Tigrino of Orlandi from Sassetta is not a historical character; Carducci has imagined with that name a Lord from Pisa which would have participated, in tow of Uguccine della Faggiola, at the siege of Lucca in 1314, the protagonist of the grim episode sang from the Poet. Carducci chosen, not randomly, the name of a man from Sassetta for his grim warrior: all along, Sassetta, is famous for “real nest of birds of prey, inhabited by men who used to fight and became rough because of bitterness of the place, from the dense forests surrounding and from the safety of their castle, proud and bloody men”, how has been defined from the historian Enrico Lombardi. The poet remained particularly impressed by the tragic end of Don Giovanni Bertinelli, his professor in Bolgheri, murdered, they say, for revenge of his servant from Sassetta. Named Cagnerino.
Cagnerino the poacher, Cagnerino from “the beard became white but the soul left black”, Cagnerino very famous in Sassetta that it turned out to be a figure of speech: You are like Cagnerino! Indicates who never forget and never forgive. Sassetta, according to the historian from Volterra Curzio Inghirami, was founded by Guiscardo Lambardi, a powerful citizen of Volterra who contented the Tuscan Marquisate against Tebaldo di Canossa (the father of the very famous Matilde); but the “Camerotto” where Inghirami demanded to have informations turned to be false, compiled by Inghirami it self, who was pursuing his drawing designed to glorify Volterra, and make it appear as an element of main value in the Italian history. His cleverness was so good that the other scientists took it for real for almost two century.
Indeed, the Della Sassetta, historically, the first gents of the castle, they were a powerful branch of the family from Pisa “Orlandi-Pellari”; the leading lights were: Pannocchia, who in 1252 assaulted and destroyed the Abbey of San Pietro in Palazzuolo of Monteverdi- territory of the enemy Volterra- and then died crusader in Terrasanta. Iacopo, knight and captain of the Milizia Fiorentina in 1475; and Ranieri, who attended at the insurrection of Pisa in 1494, and which is why in 1516 was exiled from Florence, and lost his fief, until the death sentence by beheading in August 1520.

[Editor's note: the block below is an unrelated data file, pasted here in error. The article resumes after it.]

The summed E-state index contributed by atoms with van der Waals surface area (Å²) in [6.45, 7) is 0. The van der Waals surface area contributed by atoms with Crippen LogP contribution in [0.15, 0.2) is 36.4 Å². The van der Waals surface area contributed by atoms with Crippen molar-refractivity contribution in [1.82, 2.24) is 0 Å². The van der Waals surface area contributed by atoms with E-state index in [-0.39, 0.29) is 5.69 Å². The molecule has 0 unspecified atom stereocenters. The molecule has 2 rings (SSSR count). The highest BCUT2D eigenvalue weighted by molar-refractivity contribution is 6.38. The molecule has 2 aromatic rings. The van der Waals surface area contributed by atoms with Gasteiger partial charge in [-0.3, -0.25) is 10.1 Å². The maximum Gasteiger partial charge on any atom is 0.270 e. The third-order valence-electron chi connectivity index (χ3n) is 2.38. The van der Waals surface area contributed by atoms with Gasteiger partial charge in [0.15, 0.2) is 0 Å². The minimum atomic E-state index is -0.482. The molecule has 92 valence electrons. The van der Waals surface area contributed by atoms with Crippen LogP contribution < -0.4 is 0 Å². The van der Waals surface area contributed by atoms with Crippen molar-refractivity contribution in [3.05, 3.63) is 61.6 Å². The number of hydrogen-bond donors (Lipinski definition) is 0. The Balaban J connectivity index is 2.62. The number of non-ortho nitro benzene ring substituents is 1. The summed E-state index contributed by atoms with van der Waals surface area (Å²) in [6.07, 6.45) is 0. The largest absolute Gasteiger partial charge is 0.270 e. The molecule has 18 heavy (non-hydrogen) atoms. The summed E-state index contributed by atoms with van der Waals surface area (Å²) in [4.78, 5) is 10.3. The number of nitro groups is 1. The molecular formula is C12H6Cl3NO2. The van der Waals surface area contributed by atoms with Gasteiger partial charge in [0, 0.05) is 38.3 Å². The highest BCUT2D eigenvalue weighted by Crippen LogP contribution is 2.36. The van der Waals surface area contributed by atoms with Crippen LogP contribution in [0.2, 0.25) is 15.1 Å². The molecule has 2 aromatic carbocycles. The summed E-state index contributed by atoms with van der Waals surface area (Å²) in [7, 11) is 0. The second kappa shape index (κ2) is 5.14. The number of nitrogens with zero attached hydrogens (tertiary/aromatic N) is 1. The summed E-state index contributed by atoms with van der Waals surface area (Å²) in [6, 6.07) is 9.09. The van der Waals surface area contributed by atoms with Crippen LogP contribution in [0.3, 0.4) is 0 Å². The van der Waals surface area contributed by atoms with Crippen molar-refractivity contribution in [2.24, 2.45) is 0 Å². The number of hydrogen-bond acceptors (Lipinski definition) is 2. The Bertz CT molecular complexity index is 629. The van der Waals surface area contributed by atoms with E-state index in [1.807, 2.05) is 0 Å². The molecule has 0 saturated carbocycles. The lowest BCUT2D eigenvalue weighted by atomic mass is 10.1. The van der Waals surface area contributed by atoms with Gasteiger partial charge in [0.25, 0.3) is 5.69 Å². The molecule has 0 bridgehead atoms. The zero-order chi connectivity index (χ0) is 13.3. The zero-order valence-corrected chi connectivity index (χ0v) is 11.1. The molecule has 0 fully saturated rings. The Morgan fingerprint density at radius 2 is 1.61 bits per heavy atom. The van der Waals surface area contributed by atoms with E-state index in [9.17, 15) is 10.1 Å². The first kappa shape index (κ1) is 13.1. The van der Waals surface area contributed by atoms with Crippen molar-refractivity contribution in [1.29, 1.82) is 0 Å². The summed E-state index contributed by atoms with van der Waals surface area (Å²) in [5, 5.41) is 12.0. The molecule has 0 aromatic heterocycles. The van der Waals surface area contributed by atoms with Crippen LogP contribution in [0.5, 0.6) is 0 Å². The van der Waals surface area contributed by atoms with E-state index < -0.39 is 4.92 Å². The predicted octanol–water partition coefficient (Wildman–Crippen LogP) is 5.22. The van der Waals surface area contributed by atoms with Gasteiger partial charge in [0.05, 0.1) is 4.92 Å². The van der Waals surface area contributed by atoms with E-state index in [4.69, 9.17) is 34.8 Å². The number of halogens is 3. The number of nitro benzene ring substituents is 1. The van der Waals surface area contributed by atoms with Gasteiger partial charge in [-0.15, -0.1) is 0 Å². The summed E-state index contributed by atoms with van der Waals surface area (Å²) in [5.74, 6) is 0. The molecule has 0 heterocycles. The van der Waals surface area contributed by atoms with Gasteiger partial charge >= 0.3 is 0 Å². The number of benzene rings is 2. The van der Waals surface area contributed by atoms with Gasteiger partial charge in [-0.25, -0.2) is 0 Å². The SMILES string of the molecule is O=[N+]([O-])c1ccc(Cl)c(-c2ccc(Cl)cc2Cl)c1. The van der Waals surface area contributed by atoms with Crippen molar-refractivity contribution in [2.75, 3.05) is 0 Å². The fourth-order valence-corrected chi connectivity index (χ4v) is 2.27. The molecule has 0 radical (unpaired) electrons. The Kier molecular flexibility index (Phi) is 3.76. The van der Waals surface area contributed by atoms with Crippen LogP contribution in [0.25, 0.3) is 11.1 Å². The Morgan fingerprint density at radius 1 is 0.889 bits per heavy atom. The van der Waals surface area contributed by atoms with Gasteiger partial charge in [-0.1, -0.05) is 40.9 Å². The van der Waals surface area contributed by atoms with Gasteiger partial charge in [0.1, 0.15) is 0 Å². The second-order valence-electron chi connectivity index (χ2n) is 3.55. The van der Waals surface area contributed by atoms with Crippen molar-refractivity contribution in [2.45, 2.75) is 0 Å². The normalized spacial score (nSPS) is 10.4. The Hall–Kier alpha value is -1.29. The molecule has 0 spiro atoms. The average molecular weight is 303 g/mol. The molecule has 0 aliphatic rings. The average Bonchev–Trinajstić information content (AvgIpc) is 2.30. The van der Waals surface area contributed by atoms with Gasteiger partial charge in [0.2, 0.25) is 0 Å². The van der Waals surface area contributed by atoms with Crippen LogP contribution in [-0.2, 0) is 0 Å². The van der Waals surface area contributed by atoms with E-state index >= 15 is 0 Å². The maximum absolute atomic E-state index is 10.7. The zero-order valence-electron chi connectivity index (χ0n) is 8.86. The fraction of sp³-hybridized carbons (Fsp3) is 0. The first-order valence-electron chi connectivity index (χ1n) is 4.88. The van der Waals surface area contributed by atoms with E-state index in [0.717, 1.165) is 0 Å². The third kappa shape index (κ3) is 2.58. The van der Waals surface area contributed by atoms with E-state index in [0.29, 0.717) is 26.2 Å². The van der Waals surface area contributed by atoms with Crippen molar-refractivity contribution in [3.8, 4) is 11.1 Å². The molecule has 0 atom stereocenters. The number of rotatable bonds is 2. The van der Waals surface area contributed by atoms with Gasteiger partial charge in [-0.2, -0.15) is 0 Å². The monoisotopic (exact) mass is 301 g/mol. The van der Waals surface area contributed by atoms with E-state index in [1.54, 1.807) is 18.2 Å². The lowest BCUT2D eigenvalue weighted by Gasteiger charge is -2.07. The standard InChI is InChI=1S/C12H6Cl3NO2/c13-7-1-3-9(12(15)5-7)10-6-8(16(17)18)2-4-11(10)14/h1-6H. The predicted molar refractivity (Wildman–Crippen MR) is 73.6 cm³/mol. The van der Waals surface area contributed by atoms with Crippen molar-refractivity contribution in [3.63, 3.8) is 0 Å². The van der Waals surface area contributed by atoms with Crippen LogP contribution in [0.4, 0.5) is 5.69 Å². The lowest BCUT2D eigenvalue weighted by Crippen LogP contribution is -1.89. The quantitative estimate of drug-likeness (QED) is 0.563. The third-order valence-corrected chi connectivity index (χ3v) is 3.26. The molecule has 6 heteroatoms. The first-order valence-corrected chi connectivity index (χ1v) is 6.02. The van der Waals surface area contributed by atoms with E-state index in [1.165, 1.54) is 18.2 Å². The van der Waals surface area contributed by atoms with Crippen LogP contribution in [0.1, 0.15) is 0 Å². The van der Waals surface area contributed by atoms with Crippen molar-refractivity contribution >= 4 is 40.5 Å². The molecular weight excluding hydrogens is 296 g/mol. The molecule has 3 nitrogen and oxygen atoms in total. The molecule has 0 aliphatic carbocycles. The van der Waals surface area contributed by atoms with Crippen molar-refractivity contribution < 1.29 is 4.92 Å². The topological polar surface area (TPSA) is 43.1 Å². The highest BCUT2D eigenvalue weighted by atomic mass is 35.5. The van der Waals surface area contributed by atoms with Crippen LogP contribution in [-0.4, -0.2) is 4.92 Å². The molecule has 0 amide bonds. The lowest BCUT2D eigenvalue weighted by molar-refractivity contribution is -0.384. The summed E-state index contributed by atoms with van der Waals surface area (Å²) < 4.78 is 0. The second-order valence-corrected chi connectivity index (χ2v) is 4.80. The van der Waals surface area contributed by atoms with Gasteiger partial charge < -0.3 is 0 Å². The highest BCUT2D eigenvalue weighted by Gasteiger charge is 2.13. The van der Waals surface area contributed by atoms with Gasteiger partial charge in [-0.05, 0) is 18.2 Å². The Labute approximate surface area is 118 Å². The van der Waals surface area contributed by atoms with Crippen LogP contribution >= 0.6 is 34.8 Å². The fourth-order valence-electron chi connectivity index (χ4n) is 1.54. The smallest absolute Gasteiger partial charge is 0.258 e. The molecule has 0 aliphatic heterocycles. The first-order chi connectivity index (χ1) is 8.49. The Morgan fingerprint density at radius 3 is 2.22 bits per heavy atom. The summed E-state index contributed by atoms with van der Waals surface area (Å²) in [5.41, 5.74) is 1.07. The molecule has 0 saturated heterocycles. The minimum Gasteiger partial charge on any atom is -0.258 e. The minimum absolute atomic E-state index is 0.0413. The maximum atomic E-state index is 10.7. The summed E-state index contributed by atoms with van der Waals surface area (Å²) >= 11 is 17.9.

Lastly, on the October 19th 1563, the fief was granted to Antonio Ramirez from Montalvo, a noble Spanish, and to his descendants in perpetuity. The Ramirez from Montalvo kept the lordship of Sassetta until the abolition of the fiefdoms, in the second middle of the century XVIII, taking the title of Marquesas and enjoying all of the rights of patronage on the Parish Church. Antonio Ramirez from Montalvo, as we can read on both the commemorative plaques, still existing, edified, on the rest of the Orlandi’s Castle, the Palace which to this days still dominates the residential area of Sassetta. In realtà, I Della Sassetta, storicamente i primi Signori del castello, furono un ramo della potente famiglia pisana degli Orlandi-Pellari; i maggiori esponenti ne furono: Pannocchia, che nel 1252 assalì e distrusse l'Abbazia di San Pietro in Palazzuolo di Monteverdi -territorio della nemica Volterra-, e morì poi crociato in Terrasanta; Iacopo, Cavaliere e Capitano della Milizia Fiorentina nel 1475; e Ranieri, che partecipò all'insurrezione pisana del 1494, e per questo nel 1516 fu esiliato da Firenze, e perse il feudo, fino a subire la condanna a morte per decapitazione nell’agosto del 1520.